Geo Week News

January 16, 2013

Scanning used in 30m sculpture creation


SHEFFIELD, UK – Sheffield Hallam University released an article this week on the role its laser scanning experts are playing in the development of a proposed landmark sculpture for the city here.

The sculpture, which is proposed to be some 30m tall, is called the Man of Steel, and was originally created as a 30cm bronze figure by sculptor Steve Mehdi. It is designed, according to the article, “to pay tribute to South Yorkshire’s long history of steel and coal industries, while also reflecting the region’s 21st century strengths in advanced manufacturing and metals technology.”

To magnify the sculpture so that it could start to be seen as something of larger scale, it had to be turned into a computer model by researchers in the Geometric Modelling and Pattern Recognition Group at Sheffield Hallam. The team, led by Professor Marcos Rodrigues, used laser scanning technology to create a three-dimensional model, with roughly five million data points.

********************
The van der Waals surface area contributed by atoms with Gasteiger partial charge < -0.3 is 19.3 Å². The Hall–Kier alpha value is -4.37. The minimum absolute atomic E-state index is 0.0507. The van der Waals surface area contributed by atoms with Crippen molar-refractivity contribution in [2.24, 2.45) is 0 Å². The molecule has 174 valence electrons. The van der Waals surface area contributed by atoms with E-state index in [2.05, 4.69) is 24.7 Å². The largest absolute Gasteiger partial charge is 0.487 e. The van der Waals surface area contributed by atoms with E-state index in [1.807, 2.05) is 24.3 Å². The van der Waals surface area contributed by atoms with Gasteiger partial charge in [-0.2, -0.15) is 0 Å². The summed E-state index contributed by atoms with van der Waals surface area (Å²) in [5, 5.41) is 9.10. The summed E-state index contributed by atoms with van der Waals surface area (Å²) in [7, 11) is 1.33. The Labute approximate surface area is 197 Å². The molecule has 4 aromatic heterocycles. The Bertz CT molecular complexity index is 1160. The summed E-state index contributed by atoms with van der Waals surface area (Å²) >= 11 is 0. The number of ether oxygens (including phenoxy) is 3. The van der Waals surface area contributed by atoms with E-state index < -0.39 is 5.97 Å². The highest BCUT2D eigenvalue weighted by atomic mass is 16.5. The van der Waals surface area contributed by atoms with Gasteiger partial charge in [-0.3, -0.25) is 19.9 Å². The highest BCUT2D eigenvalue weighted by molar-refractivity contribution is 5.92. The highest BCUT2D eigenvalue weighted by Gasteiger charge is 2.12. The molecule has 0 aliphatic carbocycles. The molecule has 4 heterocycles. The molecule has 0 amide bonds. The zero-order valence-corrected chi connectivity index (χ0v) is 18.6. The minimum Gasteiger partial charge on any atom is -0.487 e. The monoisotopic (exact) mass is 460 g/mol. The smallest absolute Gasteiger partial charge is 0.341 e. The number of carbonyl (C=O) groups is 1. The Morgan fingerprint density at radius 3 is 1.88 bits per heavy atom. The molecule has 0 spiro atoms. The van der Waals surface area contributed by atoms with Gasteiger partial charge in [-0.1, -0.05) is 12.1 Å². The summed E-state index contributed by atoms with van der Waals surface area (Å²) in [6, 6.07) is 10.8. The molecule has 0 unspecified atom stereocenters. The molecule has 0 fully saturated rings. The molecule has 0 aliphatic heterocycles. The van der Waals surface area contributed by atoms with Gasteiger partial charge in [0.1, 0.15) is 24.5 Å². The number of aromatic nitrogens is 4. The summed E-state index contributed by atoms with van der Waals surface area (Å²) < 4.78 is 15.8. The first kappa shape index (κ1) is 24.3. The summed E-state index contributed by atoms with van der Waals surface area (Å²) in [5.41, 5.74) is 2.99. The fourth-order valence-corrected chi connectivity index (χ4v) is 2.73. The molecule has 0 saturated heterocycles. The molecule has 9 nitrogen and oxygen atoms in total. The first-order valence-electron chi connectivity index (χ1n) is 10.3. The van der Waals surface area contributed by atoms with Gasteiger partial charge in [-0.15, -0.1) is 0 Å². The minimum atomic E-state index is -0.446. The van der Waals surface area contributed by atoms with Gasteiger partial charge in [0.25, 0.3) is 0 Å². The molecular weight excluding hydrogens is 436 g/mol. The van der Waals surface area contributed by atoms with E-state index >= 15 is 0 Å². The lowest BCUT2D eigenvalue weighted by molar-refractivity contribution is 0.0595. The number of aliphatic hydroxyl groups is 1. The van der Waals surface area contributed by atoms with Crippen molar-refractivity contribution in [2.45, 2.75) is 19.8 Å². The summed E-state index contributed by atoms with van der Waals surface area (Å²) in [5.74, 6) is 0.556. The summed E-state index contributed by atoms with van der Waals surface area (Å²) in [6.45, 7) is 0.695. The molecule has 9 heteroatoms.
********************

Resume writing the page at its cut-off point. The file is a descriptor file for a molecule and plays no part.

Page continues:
Then, John Halfpenny, manufacturing engineer at the University of Sheffield’s Advanced Manufacturing Research Centre with Boeing Composite Centre, converted this data into the toolpath instructions the computer-controlled machining centre needed to cut the model board to the precise shape.

You can see the finished creation in the photo at the top of the page, with Steve Mehdi (left) and business partner Paul Blackburn (Mehdi Sculptures Ltd).

The proposed 30m sculpture will overlook the M1 motorway, on a former landfill site a few miles north of the AMRC campus on the Advanced Manufacturing Park.

The finished model they’ve made will be on show at the AMRC during the Global Manufacturing Festival in April, which commemorates the centenary of stainless steel’s discovery by Sheffield metallurgist Harry Brearley.

It will also be exhibited at the Magna Science Centre in Rotherham and Kelham Island Museum in Sheffield. 

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